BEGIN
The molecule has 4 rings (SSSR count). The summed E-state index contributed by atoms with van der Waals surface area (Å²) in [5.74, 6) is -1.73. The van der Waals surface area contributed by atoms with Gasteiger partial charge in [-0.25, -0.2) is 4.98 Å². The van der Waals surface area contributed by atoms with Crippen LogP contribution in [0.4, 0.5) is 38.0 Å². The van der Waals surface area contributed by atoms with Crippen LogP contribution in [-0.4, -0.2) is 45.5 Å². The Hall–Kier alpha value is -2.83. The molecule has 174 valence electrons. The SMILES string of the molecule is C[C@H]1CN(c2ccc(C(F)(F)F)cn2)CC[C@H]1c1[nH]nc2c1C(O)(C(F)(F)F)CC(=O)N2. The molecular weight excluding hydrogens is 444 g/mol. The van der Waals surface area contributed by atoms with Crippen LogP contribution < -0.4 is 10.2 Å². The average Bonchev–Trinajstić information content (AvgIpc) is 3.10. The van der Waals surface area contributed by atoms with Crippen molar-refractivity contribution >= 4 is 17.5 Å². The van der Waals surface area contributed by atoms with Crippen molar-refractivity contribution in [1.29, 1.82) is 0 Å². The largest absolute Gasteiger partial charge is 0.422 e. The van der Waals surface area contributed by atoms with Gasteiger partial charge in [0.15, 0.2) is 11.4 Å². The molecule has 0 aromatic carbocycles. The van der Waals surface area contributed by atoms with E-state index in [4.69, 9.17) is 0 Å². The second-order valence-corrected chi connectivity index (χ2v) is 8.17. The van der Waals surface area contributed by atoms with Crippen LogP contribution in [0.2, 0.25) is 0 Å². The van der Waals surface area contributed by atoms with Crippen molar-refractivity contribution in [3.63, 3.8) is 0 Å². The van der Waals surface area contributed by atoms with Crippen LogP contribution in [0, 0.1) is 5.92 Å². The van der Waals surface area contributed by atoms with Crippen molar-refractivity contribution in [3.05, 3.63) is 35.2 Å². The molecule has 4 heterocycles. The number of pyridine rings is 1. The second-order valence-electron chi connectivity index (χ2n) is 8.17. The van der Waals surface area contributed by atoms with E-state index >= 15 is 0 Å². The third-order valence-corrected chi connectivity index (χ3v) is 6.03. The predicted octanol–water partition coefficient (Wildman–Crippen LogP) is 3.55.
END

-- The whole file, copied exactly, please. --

The molecule has 4 rings (SSSR count). The summed E-state index contributed by atoms with van der Waals surface area (Å²) in [5.74, 6) is -1.73. The van der Waals surface area contributed by atoms with Gasteiger partial charge in [-0.25, -0.2) is 4.98 Å². The van der Waals surface area contributed by atoms with Crippen LogP contribution in [0.4, 0.5) is 38.0 Å². The van der Waals surface area contributed by atoms with Crippen LogP contribution in [-0.4, -0.2) is 45.5 Å². The Hall–Kier alpha value is -2.83. The molecule has 174 valence electrons. The SMILES string of the molecule is C[C@H]1CN(c2ccc(C(F)(F)F)cn2)CC[C@H]1c1[nH]nc2c1C(O)(C(F)(F)F)CC(=O)N2. The molecular weight excluding hydrogens is 444 g/mol. The van der Waals surface area contributed by atoms with Crippen LogP contribution < -0.4 is 10.2 Å². The average Bonchev–Trinajstić information content (AvgIpc) is 3.10. The van der Waals surface area contributed by atoms with Crippen molar-refractivity contribution >= 4 is 17.5 Å². The van der Waals surface area contributed by atoms with Crippen molar-refractivity contribution in [1.29, 1.82) is 0 Å². The largest absolute Gasteiger partial charge is 0.422 e. The van der Waals surface area contributed by atoms with Gasteiger partial charge in [0.15, 0.2) is 11.4 Å². The molecule has 0 aromatic carbocycles. The van der Waals surface area contributed by atoms with E-state index in [4.69, 9.17) is 0 Å². The second-order valence-corrected chi connectivity index (χ2v) is 8.17. The van der Waals surface area contributed by atoms with Crippen LogP contribution in [0.2, 0.25) is 0 Å². The van der Waals surface area contributed by atoms with Crippen molar-refractivity contribution in [3.63, 3.8) is 0 Å². The van der Waals surface area contributed by atoms with Crippen LogP contribution in [0, 0.1) is 5.92 Å². The van der Waals surface area contributed by atoms with Crippen molar-refractivity contribution in [3.05, 3.63) is 35.2 Å². The molecule has 4 heterocycles. The number of pyridine rings is 1. The second-order valence-electron chi connectivity index (χ2n) is 8.17. The van der Waals surface area contributed by atoms with E-state index >= 15 is 0 Å². The third-order valence-corrected chi connectivity index (χ3v) is 6.03. The predicted octanol–water partition coefficient (Wildman–Crippen LogP) is 3.55.